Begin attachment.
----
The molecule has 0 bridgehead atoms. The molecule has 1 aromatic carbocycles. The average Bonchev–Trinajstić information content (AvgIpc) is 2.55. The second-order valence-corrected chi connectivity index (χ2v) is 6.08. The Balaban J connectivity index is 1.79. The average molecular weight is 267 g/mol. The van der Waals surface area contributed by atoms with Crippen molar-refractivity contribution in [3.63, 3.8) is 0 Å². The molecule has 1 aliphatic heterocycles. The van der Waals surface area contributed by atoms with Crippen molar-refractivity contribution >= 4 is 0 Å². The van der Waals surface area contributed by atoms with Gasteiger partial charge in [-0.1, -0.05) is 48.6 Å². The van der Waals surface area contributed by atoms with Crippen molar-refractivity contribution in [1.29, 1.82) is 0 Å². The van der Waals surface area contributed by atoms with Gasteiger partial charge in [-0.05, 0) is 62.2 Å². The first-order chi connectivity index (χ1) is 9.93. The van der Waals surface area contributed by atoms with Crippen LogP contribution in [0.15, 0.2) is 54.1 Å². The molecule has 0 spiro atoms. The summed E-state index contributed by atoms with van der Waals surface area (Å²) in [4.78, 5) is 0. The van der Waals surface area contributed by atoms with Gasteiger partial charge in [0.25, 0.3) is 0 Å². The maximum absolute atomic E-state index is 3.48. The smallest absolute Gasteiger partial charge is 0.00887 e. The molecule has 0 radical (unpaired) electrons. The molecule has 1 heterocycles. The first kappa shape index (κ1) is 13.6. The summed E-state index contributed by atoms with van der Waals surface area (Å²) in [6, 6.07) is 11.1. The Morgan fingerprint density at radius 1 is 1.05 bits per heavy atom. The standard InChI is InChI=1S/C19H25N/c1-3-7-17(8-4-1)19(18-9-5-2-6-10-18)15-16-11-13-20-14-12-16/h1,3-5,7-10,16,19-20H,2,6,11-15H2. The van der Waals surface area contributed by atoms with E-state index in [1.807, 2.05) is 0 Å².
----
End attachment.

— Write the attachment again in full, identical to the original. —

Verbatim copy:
The molecule has 0 bridgehead atoms. The molecule has 1 aromatic carbocycles. The average Bonchev–Trinajstić information content (AvgIpc) is 2.55. The second-order valence-corrected chi connectivity index (χ2v) is 6.08. The Balaban J connectivity index is 1.79. The average molecular weight is 267 g/mol. The van der Waals surface area contributed by atoms with Crippen molar-refractivity contribution in [3.63, 3.8) is 0 Å². The molecule has 1 aliphatic heterocycles. The van der Waals surface area contributed by atoms with Crippen molar-refractivity contribution >= 4 is 0 Å². The van der Waals surface area contributed by atoms with Gasteiger partial charge in [-0.1, -0.05) is 48.6 Å². The van der Waals surface area contributed by atoms with Crippen molar-refractivity contribution in [1.29, 1.82) is 0 Å². The van der Waals surface area contributed by atoms with Gasteiger partial charge in [-0.05, 0) is 62.2 Å². The first-order chi connectivity index (χ1) is 9.93. The van der Waals surface area contributed by atoms with Crippen LogP contribution in [0.15, 0.2) is 54.1 Å². The molecule has 0 spiro atoms. The summed E-state index contributed by atoms with van der Waals surface area (Å²) in [4.78, 5) is 0. The van der Waals surface area contributed by atoms with Gasteiger partial charge in [0.25, 0.3) is 0 Å². The maximum absolute atomic E-state index is 3.48. The smallest absolute Gasteiger partial charge is 0.00887 e. The molecule has 0 radical (unpaired) electrons. The molecule has 1 heterocycles. The first kappa shape index (κ1) is 13.6. The summed E-state index contributed by atoms with van der Waals surface area (Å²) in [6, 6.07) is 11.1. The Morgan fingerprint density at radius 1 is 1.05 bits per heavy atom. The standard InChI is InChI=1S/C19H25N/c1-3-7-17(8-4-1)19(18-9-5-2-6-10-18)15-16-11-13-20-14-12-16/h1,3-5,7-10,16,19-20H,2,6,11-15H2. The van der Waals surface area contributed by atoms with E-state index in [1.807, 2.05) is 0 Å².